By Susan Saldibar
You have all kinds of data on residents — call system data, EMR data, activity participation data — but it is mostly used only when something bad or unexpected happens. There is a tremendous opportunity to use the data to improve the lives of residents, reduce caregiver workload, and keep residents happier and safer.
Recently I spent some time talking to Daphne Karpan, RN, and trainer for RCare (a Foresight partner) about how to use this data effectively. Not every community will have access to all of these.
It is not just the data, you need to be thinking in terms of what the data means. What are the trends you are seeing? What does the data tell you about residents’ lives?
Activity Sensor Data
- If you see increased activity on sensors in the bathroom, it may indicate a health issue that a resident has been embarrassed to mention, such as diarrhea, constipation, or a UTI.
- More time spent in bed could mean that a resident is becoming more sedentary over time. This could indicate a change in health. It could also flag the need for a medication change, or that the resident has been experiencing depression.
- Take a look at the number of times the door to the resident’s room has been opened and closed. A decline could mean decreased mobility and/or engagement by the resident. It could also be an indicator of depression. Consider physical issues if the door is heavy and the resident just can’t open it.
Electronic Medical Records (EMR)
- Has the resident begun to refuse medications? There could be any number of causes. Does it indicate increasing depression and/or early stages of dementia? Or maybe the resident doesn’t understand the reason for the medication. A friend may have told them it was dangerous to take. In such cases, re-education is needed. Dig into the “why” of the refusals. Seeing the trend can help you address an evolving issue sooner.
- A previously agreeable resident who starts refusing help with activities could be developing depression or dementia. Or, there may be a physical issue that they are ashamed of and hiding from staff.
“We tend to look at EMR data in terms of outward care delivery,” Karpan says. “So, we give them the medicine, but don’t think about looking at it in terms of how it reflects back on the resident. If there is a trend of refusals over time, ask yourself what has changed.”
Exercise/Activity Participation Data
- Has a resident started missing the morning check-in when that hadn’t been an issue previously?
- Is a resident attending fewer classes or organized outings? Watch for trends in participation. You may see evidence of depression, apathy regarding daily tasks, dementia, or increased physical impairment. Or it may be as simple as changing the battery in an alarm clock, suggesting alternative activities or, asking if they might like a visit from clergy or your spiritual care team.
- Are residents less eager to engage via technology? Evaluate your technology choices and if they are easy to use by families and residents alike. Or you may need to offer some retraining, or even re-evaluate your training approach.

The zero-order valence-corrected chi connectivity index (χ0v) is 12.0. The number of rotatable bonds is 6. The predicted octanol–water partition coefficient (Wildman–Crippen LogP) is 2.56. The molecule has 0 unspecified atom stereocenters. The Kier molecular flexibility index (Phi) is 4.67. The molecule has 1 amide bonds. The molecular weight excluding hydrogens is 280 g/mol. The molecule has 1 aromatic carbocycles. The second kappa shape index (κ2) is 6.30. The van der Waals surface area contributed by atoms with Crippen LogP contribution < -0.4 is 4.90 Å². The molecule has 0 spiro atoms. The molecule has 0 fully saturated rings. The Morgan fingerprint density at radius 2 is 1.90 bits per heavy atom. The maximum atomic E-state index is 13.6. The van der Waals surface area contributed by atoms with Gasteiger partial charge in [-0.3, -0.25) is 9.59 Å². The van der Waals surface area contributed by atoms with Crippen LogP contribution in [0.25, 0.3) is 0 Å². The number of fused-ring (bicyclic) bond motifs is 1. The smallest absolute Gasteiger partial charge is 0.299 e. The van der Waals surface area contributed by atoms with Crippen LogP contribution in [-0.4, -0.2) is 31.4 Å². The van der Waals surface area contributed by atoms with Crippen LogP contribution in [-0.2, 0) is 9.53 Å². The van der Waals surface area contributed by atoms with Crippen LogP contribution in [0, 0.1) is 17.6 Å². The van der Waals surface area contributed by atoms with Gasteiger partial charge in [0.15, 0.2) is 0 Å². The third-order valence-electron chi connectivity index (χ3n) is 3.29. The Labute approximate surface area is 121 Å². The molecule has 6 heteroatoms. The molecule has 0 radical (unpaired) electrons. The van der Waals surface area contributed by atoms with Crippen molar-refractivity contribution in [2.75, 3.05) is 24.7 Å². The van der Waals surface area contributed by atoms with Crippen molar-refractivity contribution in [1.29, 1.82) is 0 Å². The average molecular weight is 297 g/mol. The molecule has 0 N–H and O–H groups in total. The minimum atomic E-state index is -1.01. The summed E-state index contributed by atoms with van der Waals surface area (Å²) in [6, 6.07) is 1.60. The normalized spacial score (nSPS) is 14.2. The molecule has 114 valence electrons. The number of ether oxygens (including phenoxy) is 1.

Call System Data
Your emergency call system can tell you a lot about your residents. It’s the most frequently used method of self-advocacy that your residents have. Do you understand what is the typical frequency of calls for your residents in different parts of your community and at different times?
- An increase in calls could indicate that a resident needs their care plan re-evaluated. The resident may need more help.
- A decrease in calls is also a concern. It could be a sign of depression. Or it could mean that the resident is no longer able to self-advocate to get the help that he or she needs.
It’s important to keep an eye on your response times. Make sure you have a response time goal, that it’s being communicated with your staff, your residents, and their families, and that you’re meeting this goal. High or low call volumes could indicate resident frustration if call times are too long, or if you’re not meeting your response time goals.
Understanding the Information
Call systems vary, in the amount and quality of data they provide. Make sure you understand the information that your systems collect, and the reports that are available. There’s a lot of information and insight that you can find in the data, even from the simplest devices that are used every day.
If the reports don’t answer your questions, you may need to contact your installer to help you tweak the setup, so you can see both the aggregate data across the community, and the fine-grained data by shift, wing, date range, and resident.
And management needs to lead the way. “The person who is evaluating the data is the key,” Karpan says. “When that person is engaged and wants to effect change, then you’ll be successful.”
RCare is the global provider of nurse call systems for the entire spectrum of senior care. Our mission is to help seniors and those who care for them. We pride ourselves on offering the most advanced features and the most robust reporting of any nurse call system on the market. Find out more about RCare.